1. How does God anticipate the needs of His children?
2. Is there any limit to God's ability to help?
3. How fully has God promised to supply our needs?
4. Do we always know what to pray for?
5. Does God always see fit to grant our petitions?
2 Corinthians 12:8.9
Note.—Paul's affliction, it seems, was impaired sight. Acts 9:8, 9, 18; 22:11-13. The retaining of this imperfection would be a constant reminder to him of his conversion, and hence a blessing in disguise.
6. If an answer does not come at once, what should we do?
7. Why was the parable of the importunate widow given?
Note.—The importunate widow got her request because of her persistency. God wants us to seek Him, and to seek Him earnestly, when we pray. He is a rewarder of them that diligently seek Him. Heb. 11:6.
8. How did Elijah pray before obtaining his request?
James 5:17, 18; See Revelation 11:3-6
9. Upon what condition does Christ say we shall receive?
10. Without this faith, will God answer prayer?
11. What petitions may we confidently expect God to hear?
1 John 5:14,15
Note.—God's will is expressed in His law, His promises, and His Word. Ps. 40:8; Rom. 2:17,18; 1 Peter 1:4.
12. When Daniel and his fellows were about to be slain because the wise men of Babylon could not reveal to Nebuchadnezzar his dream, how did God answer their united prayers?
Note.—In 1839 the sultan of Turkey decreed that not a representative of the Christian religion should remain in the empire. Learning of this, Dr. William Goodell, an American missionary to Turkey, came home to his friend and colleague, Dr. Cyrus Hamlin, the first president of Robert College, Constantinople, with the sad news: “It is all over with us; we have to leave. The American consul and the British ambassador say it is no use to meet with antagonism this violent and vindictive monarch.” To this Dr. Hamlin replied: “The Sultan of the universe can, in answer to prayer, change the decree of the sultan of Turkey.” They gave themselves to prayer. The next day the sultan died, and the decree was never executed. See Dan. 4:17, 24, 25.
13. When Peter was imprisoned and about to be executed by Herod, what did the church do?
14. How were their prayers answered?
15. Because Solomon asked for wisdom rather than for long life and riches, what besides wisdom did God give him?
1 Kings 3:11-13
The following are some things we are taught in the Scriptures to pray for:
(1) For daily bread. Matt. 6:11.
(2) For the forgiveness of sin. 2 Chron. 7:14; Ps. 32:5, 6; 1 John 1:9; 5:16.
(3) For the Holy Spirit. Luke 11:13; Zech. 10:1; John 14:16.
(4) For deliverance in the hour of temptation and danger. Matt. 6:13; John 17:11, 15; Prov. 3:26; Psalm 91; Matt. 24:20.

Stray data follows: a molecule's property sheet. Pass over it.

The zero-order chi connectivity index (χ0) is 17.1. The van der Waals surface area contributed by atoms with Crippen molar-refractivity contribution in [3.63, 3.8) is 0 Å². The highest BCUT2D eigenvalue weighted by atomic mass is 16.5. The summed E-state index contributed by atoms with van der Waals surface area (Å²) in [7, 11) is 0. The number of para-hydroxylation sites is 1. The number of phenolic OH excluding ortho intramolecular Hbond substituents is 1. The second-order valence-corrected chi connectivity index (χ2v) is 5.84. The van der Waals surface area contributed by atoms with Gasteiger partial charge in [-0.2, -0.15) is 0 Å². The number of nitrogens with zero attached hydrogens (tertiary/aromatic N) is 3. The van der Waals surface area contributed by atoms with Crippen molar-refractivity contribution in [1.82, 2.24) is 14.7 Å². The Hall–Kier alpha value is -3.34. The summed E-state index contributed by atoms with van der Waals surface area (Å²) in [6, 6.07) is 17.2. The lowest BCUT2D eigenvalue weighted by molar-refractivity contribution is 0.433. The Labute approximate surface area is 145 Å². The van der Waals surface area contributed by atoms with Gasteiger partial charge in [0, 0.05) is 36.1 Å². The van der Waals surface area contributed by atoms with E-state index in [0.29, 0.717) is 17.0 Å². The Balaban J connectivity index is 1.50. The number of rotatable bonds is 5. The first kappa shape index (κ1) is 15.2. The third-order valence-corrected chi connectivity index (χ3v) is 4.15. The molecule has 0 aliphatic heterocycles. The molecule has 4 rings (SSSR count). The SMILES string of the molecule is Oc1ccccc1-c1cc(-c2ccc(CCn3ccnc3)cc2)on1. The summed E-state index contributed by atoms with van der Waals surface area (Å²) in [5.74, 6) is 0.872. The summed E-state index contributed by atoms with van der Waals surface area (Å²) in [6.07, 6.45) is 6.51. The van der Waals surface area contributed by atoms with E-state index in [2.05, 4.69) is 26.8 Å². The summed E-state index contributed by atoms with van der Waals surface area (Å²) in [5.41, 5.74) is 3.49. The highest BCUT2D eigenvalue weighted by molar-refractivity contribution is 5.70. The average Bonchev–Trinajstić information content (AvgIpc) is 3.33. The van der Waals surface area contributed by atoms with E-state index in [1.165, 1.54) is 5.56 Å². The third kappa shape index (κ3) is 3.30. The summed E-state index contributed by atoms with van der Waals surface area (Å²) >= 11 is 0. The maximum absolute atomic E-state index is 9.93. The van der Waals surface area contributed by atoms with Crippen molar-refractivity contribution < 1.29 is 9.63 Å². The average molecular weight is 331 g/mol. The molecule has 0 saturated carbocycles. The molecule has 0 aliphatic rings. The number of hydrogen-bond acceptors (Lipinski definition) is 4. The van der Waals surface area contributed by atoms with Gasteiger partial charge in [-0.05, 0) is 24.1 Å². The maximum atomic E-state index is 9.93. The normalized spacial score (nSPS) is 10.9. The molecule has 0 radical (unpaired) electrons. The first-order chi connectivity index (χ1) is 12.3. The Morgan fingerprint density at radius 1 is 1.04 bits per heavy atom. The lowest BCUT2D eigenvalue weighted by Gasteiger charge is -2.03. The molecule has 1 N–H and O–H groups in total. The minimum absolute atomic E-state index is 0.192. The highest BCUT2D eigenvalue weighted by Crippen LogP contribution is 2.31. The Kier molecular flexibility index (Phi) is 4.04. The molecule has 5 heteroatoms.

(5) For wisdom and understanding. James 1:5; 1 Kings 3:9; Dan. 2:17-19.
(6) For peaceable and quiet lives. 1 Tim. 2:1, 2.
(7) For the healing of the sick. James 5:14, 15; 2 Kings 20:1-11.
(8) For the prosperity of the ministers of God and the gospel. Eph. 6:18, 19; Col. 4:3; 2 Thess. 3:1.
(9) For those who suffer for the truth's sake. Heb. 13:3; Acts 12:5.
(10) For kings, rulers, and all in authority. 1 Tim. 2:1, 2; Ezra 6:10.
(11) For temporal prosperity. 2 Cor. 9:10; James 5:17, 18.
(12) For our enemies. Matt. 5:44.
(13) For all saints. Eph. 6:18.
(14) For all men. 1 Tim. 2:1.
(15) For the Lord to vindicate His cause. 1 Kings 18:30-39.
(16) For the coming of Christ and of God's kingdom. Matt. 6:10; Rev. 22:20.
Prayer makes the darkest cloud withdraw;
Prayer climbs the ladder Jacob saw,
Gives exercise to faith and love,
Brings every blessing from above.
Restraining prayer, we cease to fight;
Prayer makes the Christian's armor bright;
And Satan trembles when he sees
The weakest saint upon his knees.
"To say, 'I will resolve to do better, I will muster all my will power and revise my way of living,' is noble, but futile. A corpse could as well say, 'I will-through sheer effort-rise out of this coffin and be a living man again.' You need a power outside yourself. You cannot get over the habits and chains that are binding you. You need outside help. You need Christ."
Dr. Billy Graham
Dr. Billy Graham
1. Unto what are we exhorted to watch?
1 Peter 4:7
2. What is one of the petitions of the Lord's prayer?
3. By what means can we escape temptation?
Note.—We should couple with our prayers a spirit of watchfulness, thus cooperating with God in answering them. This is watching unto prayer.
4. How is this duty again expressed?
5. How faithful should we be in this matter?
6. When did Israel prevail in battle?
7. When the householder ceased watching, what happened?
8. What experience comes to those who wait upon the Lord?
9. For what did Habakkuk say he would watch?
Note.—Some are very anxious that God should hear them when they pray, but are quite indifferent as to what He says in reply.
10. How may we escape the evils coming on the world?
Note.—Vigilance, as well as prayer, is necessary if we would escape the evils, delusions, and calamities of the last days.
11. What will be the result of not watching?
12. What will Christ's servants be doing when He comes?
13. How general is the command to watch?
Source: Bible Readings for the Home Circle,1920Source: Bible Readings for the Home Circle, 1920
Source: Bible Readings for the Home Circle,1920